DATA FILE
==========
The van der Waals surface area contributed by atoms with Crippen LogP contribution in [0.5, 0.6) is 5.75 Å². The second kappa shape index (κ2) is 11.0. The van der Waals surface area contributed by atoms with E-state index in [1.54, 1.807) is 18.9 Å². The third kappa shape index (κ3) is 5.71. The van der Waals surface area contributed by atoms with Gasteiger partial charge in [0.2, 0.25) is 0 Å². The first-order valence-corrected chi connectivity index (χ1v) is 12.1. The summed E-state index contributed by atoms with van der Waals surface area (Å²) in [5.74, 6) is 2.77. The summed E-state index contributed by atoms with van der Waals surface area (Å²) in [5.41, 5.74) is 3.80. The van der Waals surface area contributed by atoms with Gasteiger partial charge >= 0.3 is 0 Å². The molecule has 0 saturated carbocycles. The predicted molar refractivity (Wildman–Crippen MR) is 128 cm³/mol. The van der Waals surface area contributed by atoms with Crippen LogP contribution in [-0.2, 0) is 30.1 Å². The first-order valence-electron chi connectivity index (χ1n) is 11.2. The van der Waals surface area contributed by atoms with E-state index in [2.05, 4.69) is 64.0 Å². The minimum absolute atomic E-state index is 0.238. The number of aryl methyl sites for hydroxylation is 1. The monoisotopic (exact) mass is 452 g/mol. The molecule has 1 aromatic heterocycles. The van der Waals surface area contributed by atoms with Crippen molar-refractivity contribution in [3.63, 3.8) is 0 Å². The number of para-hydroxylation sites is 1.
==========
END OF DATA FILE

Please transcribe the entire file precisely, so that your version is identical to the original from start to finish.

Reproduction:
The van der Waals surface area contributed by atoms with Crippen LogP contribution in [0.5, 0.6) is 5.75 Å². The second kappa shape index (κ2) is 11.0. The van der Waals surface area contributed by atoms with E-state index in [1.54, 1.807) is 18.9 Å². The third kappa shape index (κ3) is 5.71. The van der Waals surface area contributed by atoms with Gasteiger partial charge in [0.2, 0.25) is 0 Å². The first-order valence-corrected chi connectivity index (χ1v) is 12.1. The summed E-state index contributed by atoms with van der Waals surface area (Å²) in [5.74, 6) is 2.77. The summed E-state index contributed by atoms with van der Waals surface area (Å²) in [5.41, 5.74) is 3.80. The van der Waals surface area contributed by atoms with Gasteiger partial charge >= 0.3 is 0 Å². The molecule has 0 saturated carbocycles. The predicted molar refractivity (Wildman–Crippen MR) is 128 cm³/mol. The van der Waals surface area contributed by atoms with Crippen LogP contribution in [-0.2, 0) is 30.1 Å². The first-order valence-electron chi connectivity index (χ1n) is 11.2. The van der Waals surface area contributed by atoms with E-state index in [2.05, 4.69) is 64.0 Å². The minimum absolute atomic E-state index is 0.238. The number of aryl methyl sites for hydroxylation is 1. The monoisotopic (exact) mass is 452 g/mol. The molecule has 1 aromatic heterocycles. The van der Waals surface area contributed by atoms with Crippen molar-refractivity contribution in [3.63, 3.8) is 0 Å². The number of para-hydroxylation sites is 1.